[From the Oct. 31, 1935 Daily Olympian. From what I can glean, it would appear the Bordeaux Garage was in the area of the current Heritage Park Fountain. An interesting bit of Oly horse stable and downtown livestock history is included here. In reading the recollections I find myself trying to imagine what sorts of sounds and smells one would pick up downtown in the 1890s]:
FIRE DESTROYS BORDEAUX GARAGE
Entire Building Is Razed As Flames Spread Rapidly Over Structure, 12 Cars And Trucks Lost
To Reach Near $9,000 Mark, Only Partially Insured
A spectacular fire swept the huge frame structure which housed the Bordeaux garage at 329 Fourth avenue west early Wednesday evening, destroying eight automobiles and four trucks and two trailers stored within the structure.
The entire building was a mass of flames almost simutaneously with the first outbreak and firemen were hard pressed to avert spreading of the blaze to the adjacent structures.
Loss to building and equipment exclusive of the automobiles destroyed, was estimated at $3,000 partly covered by insurance, Fire Chief R.E. Holcomb said. It was roughly estimated the automobile loss would aggregate $6,000.
The fire originated in the office but the definite source was still undetermined Thursday morning, although Chief Holcomb was of the opinion it likely started from the oil stove. Several persons nearby at the time told Holcomb they heard an explosion but the owner, Leo Bordeaux, who was at the grease hoist, said there was no blast.
Starts in Office
Bordeaux told the fire chief he had gone from the office to the hoist, and on hearing a crackling noise a few minutes later and saw the office in flames. He could not even get to the office to telephone a fire alarm, so ran to a nearby building to put in the call.
Two firemen with one rig were out on a chimney fire call and the remaining three men and chief responded. They put in three lines and attempted to cool the blaze to avert a general spread. Firemen off shift were summoned and the two men on the chimney fire hurried to the scene to give assistance.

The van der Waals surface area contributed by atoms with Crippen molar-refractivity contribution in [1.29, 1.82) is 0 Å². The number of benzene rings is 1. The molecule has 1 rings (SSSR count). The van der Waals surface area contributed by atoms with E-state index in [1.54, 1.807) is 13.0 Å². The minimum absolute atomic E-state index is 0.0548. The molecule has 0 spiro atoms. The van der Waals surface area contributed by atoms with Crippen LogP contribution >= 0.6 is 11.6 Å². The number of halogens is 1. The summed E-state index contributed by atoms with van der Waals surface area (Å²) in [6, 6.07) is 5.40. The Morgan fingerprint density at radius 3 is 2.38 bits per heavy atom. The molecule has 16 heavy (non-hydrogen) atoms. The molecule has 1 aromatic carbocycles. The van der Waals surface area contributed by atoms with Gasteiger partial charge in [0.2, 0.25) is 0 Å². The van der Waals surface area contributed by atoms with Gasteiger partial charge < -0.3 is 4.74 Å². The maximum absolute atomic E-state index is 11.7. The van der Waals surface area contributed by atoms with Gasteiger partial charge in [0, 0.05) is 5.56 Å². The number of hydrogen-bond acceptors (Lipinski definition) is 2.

The blaze spread to the auto wrecking plant immediately adjacent to Bordeaux's and to the carpenter shop across the street but firemen checked the new fires immediately and loss to the other buildings was minor. The auto wrecking building is owned by the Christopher company and the carpenter shop by Lew Olmsted. Blazing tar paper also fell on the new super service station diagonally across the avenue, owned by Bill Burch, but employes [sic] were able to avert any fire there.
Automobiles destroyed were owned by Robert Hannah, G.E. Betts, R.H. Fry, Sam Davis, Mr. Sharp, Father John McGrath, Mrs. G. Baldry and Miss Louise E. Baldry. Trucks: Leo Bordeaux, Hughes' Produce company, Hugh Sticklin and Star Laundry. Also destroyed a house car trailer stored by H.J. Maury and an oil truck trailer owned by Bordeaux.
The $50 kept in the cash register with which to conduct business, plus the day's receipts, were lost, Bordeaux said. The bottom burned out of the cash register and the currency burned and silver melted. All the records were lost also, the operator said.
DAYS OF HORSE AND BUGGIES RECALLED
Fire-swept Garage Once Leading Stable in Capital City
Memories of Olympia in the days when one-handed driving meant gripping the reins between the fingers of one hand were recalled among old-timers here by the fire which destroyed the Bordeaux garage on Fourth avenue, west, Wednesday evening.
For the structure which burned to the ground once was a modern and leading stable in Olympia.
The Halbert Brothers, Charley and Billy, built the huge frame structure in the gay 90's. At times there were a hundred or more saddle horses, ponies and work horses in the stable at a time. The brothers were dealers in livestock, buying and selling horses, cattle, sheep, hogs and even chicken.
Foster and Lagree had another large stable at the present site of the city hall [stevenl note: present NW corner of State and Cap Way], and Harvey Drewry had a barn where the Harris Dry Goods store now is located [stevenl note: apparently on the east side of Cap Way, 500 block]. About the same time Ike Ellis operated a transfer and maintained a stable on Columbia and Legion Way, and another stable was located at Fourth and Adams.
Oddly enough, the only stable remaining in Olympia, operated by H.L. Docherty, is located nearby the Bordeaux structure, and Docherty was kept busy with a hose dousing the flying embers which landed on his premises.
Queen, the only horse Docherty has left, was wild with excitement, but her owner made sure the mare could not get out. "She cried like a baby to get away," Docherty declared. Queen, Olympia's only dray horse, is a "fine mare," in the words of her owner, who said he raised her from a colt and owned both her father and mother.
Leo Bordeaux, owner of the reconverted stable destroyed, said Thursday he was undecided on rebuilding.